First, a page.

Your Guide to Ohio’s Minimum Wage

Many states in the country are adjusting their minimum wage to keep up with the country’s ever-rising cost of living. The Buckeye State is no exception. The Ohio minimum wage was adjusted to keep up with inflation. This article tells you everything you need to know about the current status of the minimum wage in Ohio in 2023 and beyond, and what you can do to prepare for any changes.

What is the minimum wage in Ohio in 2023?

The current Ohio minimum wage is increasing to $10.10 for non-tipped employees and $5.05 per hour for tipped employees starting January 1, 2023. There are a few exceptions to the state minimum wage, such as overtime pay in Ohio, which is time and a half per hour for any hour worked past 40 hours in a week. Only businesses profiting more than $150,000 are required to provide overtime pay at the rate of one and one half times the employee’s wage rate for hours in excess of 40 hours in one work week.

The minimum wage for employees at smaller companies and for 14- and 15-year-old workers is at least $7.25 — the federal minimum wage standard.

Are there plans to change the state’s minimum wage beyond 2023?

A 2006 voter-approved amendment to the Ohio Constitution ties minimum wage to inflation. So each year, the wage increases by a small amount to reflect the increase in the Consumer Price Index (which is used to calculate inflation).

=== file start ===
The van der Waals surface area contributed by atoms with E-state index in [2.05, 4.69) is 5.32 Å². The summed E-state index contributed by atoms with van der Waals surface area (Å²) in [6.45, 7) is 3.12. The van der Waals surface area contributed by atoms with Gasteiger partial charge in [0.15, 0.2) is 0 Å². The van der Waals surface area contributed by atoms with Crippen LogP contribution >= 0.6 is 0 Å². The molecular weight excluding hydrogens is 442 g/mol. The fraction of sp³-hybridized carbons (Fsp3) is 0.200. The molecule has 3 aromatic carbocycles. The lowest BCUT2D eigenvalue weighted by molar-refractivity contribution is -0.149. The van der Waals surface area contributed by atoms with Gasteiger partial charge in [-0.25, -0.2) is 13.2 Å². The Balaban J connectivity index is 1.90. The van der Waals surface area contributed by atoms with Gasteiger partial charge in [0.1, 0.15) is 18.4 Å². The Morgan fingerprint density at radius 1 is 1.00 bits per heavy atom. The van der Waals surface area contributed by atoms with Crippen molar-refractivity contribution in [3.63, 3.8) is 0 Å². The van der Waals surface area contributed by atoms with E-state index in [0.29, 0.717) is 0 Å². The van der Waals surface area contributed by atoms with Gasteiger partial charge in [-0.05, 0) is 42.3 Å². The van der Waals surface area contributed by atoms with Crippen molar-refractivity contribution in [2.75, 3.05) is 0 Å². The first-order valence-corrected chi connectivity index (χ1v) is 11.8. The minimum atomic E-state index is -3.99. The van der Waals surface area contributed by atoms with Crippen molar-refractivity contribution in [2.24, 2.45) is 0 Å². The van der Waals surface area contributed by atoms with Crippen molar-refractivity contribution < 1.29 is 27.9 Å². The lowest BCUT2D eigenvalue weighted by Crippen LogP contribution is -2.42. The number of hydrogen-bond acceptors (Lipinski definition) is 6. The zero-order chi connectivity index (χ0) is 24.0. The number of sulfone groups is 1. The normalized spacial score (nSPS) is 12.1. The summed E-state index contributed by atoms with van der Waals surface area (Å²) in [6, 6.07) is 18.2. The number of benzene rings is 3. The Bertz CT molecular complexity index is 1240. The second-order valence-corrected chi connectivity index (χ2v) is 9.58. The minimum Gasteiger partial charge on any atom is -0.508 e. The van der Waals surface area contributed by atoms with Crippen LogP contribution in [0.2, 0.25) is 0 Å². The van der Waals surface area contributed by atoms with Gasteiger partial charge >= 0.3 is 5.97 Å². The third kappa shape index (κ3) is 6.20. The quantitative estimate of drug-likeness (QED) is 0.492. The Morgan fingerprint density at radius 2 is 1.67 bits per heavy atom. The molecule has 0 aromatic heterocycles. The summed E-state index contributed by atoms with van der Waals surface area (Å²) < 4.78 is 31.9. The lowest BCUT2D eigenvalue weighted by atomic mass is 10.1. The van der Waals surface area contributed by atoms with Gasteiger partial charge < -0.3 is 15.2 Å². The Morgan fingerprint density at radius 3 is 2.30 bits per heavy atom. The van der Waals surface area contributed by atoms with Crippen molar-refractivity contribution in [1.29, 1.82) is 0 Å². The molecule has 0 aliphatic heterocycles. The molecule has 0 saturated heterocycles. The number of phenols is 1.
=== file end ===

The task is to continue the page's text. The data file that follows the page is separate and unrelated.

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How should small business owners prepare for minimum wage increases?

Every business is different, so there isn’t one right way to prepare. Here are a few options you may want to consider:

  • Audit your expenses: Check your cash flow in detail and create a hiring plan you can afford. In some cases, you may find that hiring temporary workers or contract workers as needed is less expensive than taking on full-time staff.
  • Make sure you hire and keep the right employees: Replacing an employee costs a lot. You decrease the total cost associated with recruiting and training when you hire (and then retain) the right people. Look for candidates with good track records, who come recommended, and who fit in with the company culture. Once your employee is successfully onboarded, make sure you build a relationship and provide paths for growth; it makes it more likely that they will stay in their role.
  • Increase prices: This is a great way to increase cash flow. Customers are rarely happy with a price hike, but keep in mind that your competitors will be forced to do the same. Just make sure you keep track of trends, and don’t raise prices too high.
  • Update tech: Consider automating certain aspects of the work (like automatic payroll), and find ways to reduce production costs. Square Payroll software has a suite of custom payroll features to help reduce your overhead, all at small business pricing.

As always, to make sure your business is prepared and stays in compliance (get a free EIN), we recommend that you discuss these upcoming changes to the Ohio minimum wage with your accountant and lawyer. And be sure to check out our COVID-19 small business resources to help you and your staff navigate these uncertain times.

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